Euro stability 'indispensable' for EU's global power
by Daniel Mason
Europe's foreign policy has been weakened by the economic crisis and it should not expect to "suddenly turn into a new superpower", European Council president Herman Van Rompuy said today, in a speech to the Chatham House think-tank in London. He said it was "counterproductive" to deny that the west was in "relative decline" as emerging powers grew in stature, and argued that the global challenges faced by European Union countries made working more closely together essential.
"Worried voices that 'Europe's foreign policy is falling victim to the public debt crisis' seem to me an exaggeration, but we have been weakened," he said. "It is also a matter of disproportionate expectations. We cannot expect Europe to suddenly turn into a new superpower." He acknowledged that "restoring the eurozone's stability is indispensable for us to punch our full weight at the global stage", and that "our efforts to overcome the crisis have become a key issue in our dealing with international partners".
Eurostat statistics published today showed that while the population of the BRICs – Brazil, Russia, India and China – is six times that of the EU, the EU's gross domestic product remains 50 per cent higher. Van Rompuy denied that the EU was becoming a "disengaged spectator" and said that the "crowded global stage" made it even more important to work together "as a club". He said: "Europe has a role to play: politically, economically, and also militarily. And in most cases, European countries can perform better by working jointly."
"The Europeans share a certain vision and approach, different from that of the Russians, the Chinese, the Japanese, or even the Americans," he added. Disagreements between member states on individual issues "should not be seen as a proof that Europe lacks a common foreign policy. The fact is that today, in the most dangerous hotspots, such as Syria, Iran or the Israeli-Palestine conflict, the 27 very easily find common positions, sometimes within hours." The pressures of the financial crisis and the rise of emerging powers were leading to a greater "synergy" between national diplomacy and Brussels, he said.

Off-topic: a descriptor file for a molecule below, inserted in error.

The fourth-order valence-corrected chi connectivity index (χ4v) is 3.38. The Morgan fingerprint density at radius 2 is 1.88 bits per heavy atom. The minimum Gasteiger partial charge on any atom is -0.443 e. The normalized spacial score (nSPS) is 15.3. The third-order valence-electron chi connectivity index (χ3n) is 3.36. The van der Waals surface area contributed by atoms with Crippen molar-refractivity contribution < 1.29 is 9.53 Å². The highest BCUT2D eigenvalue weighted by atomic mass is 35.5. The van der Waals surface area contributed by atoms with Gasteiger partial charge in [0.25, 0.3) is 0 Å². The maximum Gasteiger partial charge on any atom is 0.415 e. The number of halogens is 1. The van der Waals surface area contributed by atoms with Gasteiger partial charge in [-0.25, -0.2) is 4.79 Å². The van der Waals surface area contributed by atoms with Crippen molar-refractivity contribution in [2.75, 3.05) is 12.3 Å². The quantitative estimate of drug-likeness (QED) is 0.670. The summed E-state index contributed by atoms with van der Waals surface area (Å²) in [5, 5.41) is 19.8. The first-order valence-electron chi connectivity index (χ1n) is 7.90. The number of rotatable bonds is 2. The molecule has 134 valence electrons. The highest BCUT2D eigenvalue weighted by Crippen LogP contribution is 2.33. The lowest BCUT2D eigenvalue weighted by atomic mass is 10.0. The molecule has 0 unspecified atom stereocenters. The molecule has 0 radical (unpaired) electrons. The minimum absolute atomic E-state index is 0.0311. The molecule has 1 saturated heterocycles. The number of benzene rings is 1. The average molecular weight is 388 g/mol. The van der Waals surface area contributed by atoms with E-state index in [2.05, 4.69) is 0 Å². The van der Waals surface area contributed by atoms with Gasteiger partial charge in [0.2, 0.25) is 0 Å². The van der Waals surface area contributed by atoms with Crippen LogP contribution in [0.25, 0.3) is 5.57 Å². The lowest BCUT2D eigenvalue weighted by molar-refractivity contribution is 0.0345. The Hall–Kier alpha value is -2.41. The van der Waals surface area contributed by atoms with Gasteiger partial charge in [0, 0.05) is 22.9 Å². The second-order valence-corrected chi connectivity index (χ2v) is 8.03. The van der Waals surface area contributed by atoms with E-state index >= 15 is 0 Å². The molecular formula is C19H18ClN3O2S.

"The west still has major assets, the new players are less united than they pretend to be, and they too face huge internal challenges – political as well as economical." Van Rompuy said the "democratic wave" illustrated by the Arab Spring and anti-corruption protests in China would was "irreversible", a point that some emerging powers had not yet grasped. "Russia and China's position on the Syrian uprising shows that they cling to the past. History is on the side of democracy." Both countries have blocked the United Nations from taking firmer action against Syrian president Bashar al-Assad's regime.
Meanwhile in Libya last year, "at stake was the defence, not just of peace on our continent, but of European values. European leaders had to do their utmost to prevent a bloodbath just across the Mediterranean," said Van Rompuy, who will begin his second two-and-a-half-year term as council president tomorrow. He admitted that during that conflict Europe had "discovered that we still need American assistance, if not to win the war, at least to win the battle with overwhelming force. It was a wake-up call. Some concrete progress on pooling and sharing of European military capabilities has been made since then."
But he noted that power and influence were now more "a matter of economy, and less of weapons". The BRICs "inspire awe" for their economic performance and foreign currency reserves than for the size of their army. "On the American side, the experiences of both Iraq and Afghanistan have clearly demonstrated the limits of military power, as the United States has recognised itself."
Van Rompuy acknowledged that the "scramble for markets and resources" was still about "competition and confrontation". But he said the interdependence of global economies meant they could not achieve prosperity by undermining each other. "Access to our common market, the world's largest, is a much sought after prize," he said. "From our side, trade with the rest of the work is a key engine for growth." He said trade was "still the best example" of a strong common approach giving Europe considerable weight in the world.
Elsewhere, the International Monetary Fund's deputy managing director Nemat Shafik said today that "every country in the world, not just in Europe" faced economic difficulties. Speaking at the Brussels Economic Forum, she added: "There is no denying that Europe remains at the epicentre of the current crisis. It is essential to build on the considerable progress that has already been made to overcome the deep challenges facing the region."